Kinetics of CO2(g)-H2O(1) isotopic exchange, including mass 47 isotopologues
- Author(s): Clog, M
- Stolper, D
- Eiler, JM
- et al.
Published Web Locationhttps://doi.org/10.1016/j.chemgeo.2014.11.023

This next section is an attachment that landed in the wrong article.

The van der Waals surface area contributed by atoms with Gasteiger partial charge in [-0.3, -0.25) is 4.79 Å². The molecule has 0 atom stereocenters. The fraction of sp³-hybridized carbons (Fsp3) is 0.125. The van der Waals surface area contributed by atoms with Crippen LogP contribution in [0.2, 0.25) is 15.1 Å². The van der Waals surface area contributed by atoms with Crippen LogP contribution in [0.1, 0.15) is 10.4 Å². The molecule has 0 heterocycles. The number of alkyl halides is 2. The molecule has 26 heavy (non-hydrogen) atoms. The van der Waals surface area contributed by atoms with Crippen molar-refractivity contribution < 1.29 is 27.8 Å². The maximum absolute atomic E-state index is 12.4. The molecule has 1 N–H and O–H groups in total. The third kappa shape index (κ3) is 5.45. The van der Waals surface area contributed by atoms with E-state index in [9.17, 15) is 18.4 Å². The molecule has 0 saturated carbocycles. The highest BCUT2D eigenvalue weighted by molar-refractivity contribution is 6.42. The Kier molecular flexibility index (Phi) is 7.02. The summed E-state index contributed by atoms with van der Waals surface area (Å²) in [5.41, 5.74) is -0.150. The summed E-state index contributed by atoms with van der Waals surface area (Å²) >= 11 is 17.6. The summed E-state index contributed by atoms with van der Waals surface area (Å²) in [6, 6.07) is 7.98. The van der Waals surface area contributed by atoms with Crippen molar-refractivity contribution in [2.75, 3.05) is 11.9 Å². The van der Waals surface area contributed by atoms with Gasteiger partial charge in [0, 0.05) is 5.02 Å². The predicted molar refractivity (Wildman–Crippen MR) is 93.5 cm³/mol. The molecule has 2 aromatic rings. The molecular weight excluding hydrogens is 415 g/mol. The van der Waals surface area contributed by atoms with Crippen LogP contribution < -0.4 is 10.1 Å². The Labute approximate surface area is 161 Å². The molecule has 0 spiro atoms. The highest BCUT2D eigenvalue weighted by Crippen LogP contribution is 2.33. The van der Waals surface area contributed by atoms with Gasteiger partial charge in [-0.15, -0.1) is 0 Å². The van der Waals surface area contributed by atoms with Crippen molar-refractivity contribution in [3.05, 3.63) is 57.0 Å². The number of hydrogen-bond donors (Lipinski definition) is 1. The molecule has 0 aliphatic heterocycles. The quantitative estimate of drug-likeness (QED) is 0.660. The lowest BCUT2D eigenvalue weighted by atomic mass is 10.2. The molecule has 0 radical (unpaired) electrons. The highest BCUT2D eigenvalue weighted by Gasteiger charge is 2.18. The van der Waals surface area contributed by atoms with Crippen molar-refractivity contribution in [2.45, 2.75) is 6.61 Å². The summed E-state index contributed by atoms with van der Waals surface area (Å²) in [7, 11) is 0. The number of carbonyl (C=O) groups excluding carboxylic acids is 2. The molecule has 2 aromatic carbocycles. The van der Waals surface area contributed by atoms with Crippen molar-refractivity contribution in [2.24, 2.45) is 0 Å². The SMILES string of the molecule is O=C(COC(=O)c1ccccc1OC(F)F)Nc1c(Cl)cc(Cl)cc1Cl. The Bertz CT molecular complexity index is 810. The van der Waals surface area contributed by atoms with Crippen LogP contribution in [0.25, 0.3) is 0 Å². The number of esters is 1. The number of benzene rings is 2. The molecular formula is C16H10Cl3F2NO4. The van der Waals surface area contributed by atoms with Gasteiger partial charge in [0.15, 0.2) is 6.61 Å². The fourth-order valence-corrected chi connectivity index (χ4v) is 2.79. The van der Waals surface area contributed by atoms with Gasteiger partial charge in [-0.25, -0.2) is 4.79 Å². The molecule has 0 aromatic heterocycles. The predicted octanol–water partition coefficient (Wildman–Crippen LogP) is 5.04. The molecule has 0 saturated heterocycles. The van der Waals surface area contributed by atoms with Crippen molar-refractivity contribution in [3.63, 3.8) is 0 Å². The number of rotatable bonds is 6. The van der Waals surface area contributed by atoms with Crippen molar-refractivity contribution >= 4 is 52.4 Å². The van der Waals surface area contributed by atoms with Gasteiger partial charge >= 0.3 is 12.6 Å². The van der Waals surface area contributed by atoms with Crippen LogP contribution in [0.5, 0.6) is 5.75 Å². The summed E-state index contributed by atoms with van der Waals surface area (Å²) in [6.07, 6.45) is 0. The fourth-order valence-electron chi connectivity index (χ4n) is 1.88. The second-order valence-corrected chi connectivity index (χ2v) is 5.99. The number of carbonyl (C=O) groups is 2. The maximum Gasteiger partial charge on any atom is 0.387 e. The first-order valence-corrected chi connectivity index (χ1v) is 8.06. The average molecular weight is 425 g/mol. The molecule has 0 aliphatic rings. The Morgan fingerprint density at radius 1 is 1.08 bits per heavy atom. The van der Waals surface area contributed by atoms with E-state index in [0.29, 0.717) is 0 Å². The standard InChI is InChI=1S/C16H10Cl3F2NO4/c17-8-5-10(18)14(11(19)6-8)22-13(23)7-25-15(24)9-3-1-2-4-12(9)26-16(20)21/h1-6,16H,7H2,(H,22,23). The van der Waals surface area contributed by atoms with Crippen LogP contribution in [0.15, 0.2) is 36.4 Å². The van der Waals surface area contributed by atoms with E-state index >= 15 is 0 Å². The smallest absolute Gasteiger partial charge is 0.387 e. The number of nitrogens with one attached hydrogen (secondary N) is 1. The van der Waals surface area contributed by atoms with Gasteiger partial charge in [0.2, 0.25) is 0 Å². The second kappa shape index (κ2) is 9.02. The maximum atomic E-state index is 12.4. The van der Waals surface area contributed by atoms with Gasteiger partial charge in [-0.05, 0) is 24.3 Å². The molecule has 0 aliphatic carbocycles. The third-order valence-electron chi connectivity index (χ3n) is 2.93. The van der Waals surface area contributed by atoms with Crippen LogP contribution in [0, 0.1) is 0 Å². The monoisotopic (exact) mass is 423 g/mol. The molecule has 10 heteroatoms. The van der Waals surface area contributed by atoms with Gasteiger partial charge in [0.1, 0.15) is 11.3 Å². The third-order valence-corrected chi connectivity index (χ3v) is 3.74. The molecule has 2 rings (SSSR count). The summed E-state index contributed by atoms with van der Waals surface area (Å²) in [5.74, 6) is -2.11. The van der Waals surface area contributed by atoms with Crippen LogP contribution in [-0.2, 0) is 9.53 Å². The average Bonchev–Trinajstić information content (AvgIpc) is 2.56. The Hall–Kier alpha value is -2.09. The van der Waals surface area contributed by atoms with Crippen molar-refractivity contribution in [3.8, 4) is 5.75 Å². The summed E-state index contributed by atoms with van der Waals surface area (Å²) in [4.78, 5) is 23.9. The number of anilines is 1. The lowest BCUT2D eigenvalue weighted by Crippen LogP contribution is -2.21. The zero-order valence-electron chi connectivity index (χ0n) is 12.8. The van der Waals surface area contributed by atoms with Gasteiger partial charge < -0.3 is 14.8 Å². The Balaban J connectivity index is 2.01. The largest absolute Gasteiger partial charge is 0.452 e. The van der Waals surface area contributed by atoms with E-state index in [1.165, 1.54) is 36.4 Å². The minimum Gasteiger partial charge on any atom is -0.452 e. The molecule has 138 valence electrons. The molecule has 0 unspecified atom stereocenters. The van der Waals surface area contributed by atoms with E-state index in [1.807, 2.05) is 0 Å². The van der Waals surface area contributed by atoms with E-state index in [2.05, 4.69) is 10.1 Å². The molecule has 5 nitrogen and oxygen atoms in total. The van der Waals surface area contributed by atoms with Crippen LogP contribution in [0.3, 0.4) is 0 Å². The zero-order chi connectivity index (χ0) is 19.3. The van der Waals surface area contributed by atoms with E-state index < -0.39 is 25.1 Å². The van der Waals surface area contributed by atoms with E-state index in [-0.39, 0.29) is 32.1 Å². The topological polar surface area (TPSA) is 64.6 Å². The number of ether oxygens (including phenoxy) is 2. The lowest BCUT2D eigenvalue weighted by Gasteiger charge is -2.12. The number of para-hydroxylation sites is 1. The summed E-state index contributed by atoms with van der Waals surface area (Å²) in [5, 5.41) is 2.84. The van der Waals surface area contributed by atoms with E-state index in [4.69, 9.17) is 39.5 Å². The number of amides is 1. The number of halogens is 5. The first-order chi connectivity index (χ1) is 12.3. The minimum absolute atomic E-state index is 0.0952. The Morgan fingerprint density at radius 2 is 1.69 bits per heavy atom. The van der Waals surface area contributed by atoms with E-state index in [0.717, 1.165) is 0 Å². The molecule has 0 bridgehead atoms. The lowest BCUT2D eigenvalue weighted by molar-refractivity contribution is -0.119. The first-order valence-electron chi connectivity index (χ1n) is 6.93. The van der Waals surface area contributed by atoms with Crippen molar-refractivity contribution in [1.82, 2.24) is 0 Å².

The analysis of mass 47 isotopologues of CO2 (mainly 13C18O16O) is established as a constraint on sources and sinks of environmental CO2, complementary to δ13C and δ18O constraints, and forms the basis of the carbonate clumped isotope thermometer. This measurement is commonly reported using the δ47 value - a measure of the enrichment of doubly substituted CO2 relative to a stochastic isotopic distribution. Values of δ47 for thermodynamically equilibrated CO2 approach 0 (a random distribution) at high temperatures (≥ several hundred degrees C), and increase with decreasing temperature, to ≈0.9% at 25°C. While the thermodynamic properties of doubly substituted isotopologues of CO2 (and, similarly, carbonate species) are relatively well understood, there are few published constraints on their kinetics of isotopic exchange. This issue is relevant to understanding both natural processes (e.g., photosynthesis, respiration, air-sea or air-groundwater exchange, CO2 degassing from aqueous solutions, and possibly gas-sorbate exchange on cold planetary surfaces like Mars), and laboratory handling of CO2 samples for δ47 analysis (e.g., re-equilibration in the presence of liquid water, water ice or water adsorbed on glass or metal surfaces). We present the results of an experimental study of the kinetics of isotopic exchange, including changes in δ47 value, of CO2 exposed to liquid water between 5 and 37°C. Aliquots of CO2 gas were first heated to reach a nearly random distribution of its isotopologues and then exposed at low pressure for controlled periods of time to large excesses of liquid water in sealed glass containers. Containers were held at 5, 25 and 37°C and durations of exchange ranging from 5min to 7days. To avoid the formation of a boundary layer that might slow exchange, the tubes were vigorously shaken during the period of exchange. At the end of each experiment, reaction vessels were flash frozen in liquid nitrogen. CO2 gas was then recovered from the head space of the reaction vessel, purified and analyzed for its δ47, δ13C and δ18O by gas source isotope ratio mass spectrometry. Equilibrium was reached for both δ18O and δ47 after durations of a few hours to tens of hours. δ18O values at equilibrium were consistent with known fractionation factors for the CO2-H2O system. The evolution of δ18O and δ47 with experiment duration were consistent with first-order reactions, with rate constants equal to each other (within error), averaging 0.19h-1 at 5°C, 0.38h-1 at 25°C and 0.65h-1 at 37°C. We calculate an activation energy for this isotopic exchange reaction of 26.2kJ/mol. By comparison, Mills and Urey (1940) measured the rate of 18O exchange between CO2(aq) and water to have a rate of 11h-1 at 25°C and an activation energy of 71.7kJ/mol. Our finding of a slower rate and lower activation energy is consistent with the rate limiting step of our experiment being the CO2(g)-CO2(aq) exchange, even when samples are shaken during the partial equilibration. Our results broadly resemble those from the study of (Affek, 2013), though this prior study found a lower rate constant for δ47. We propose that the difference is due to analytical uncertainties and explore the theoretical consequences of unequal reaction rates between 12C18O16O and 13C18O16O with a forward model.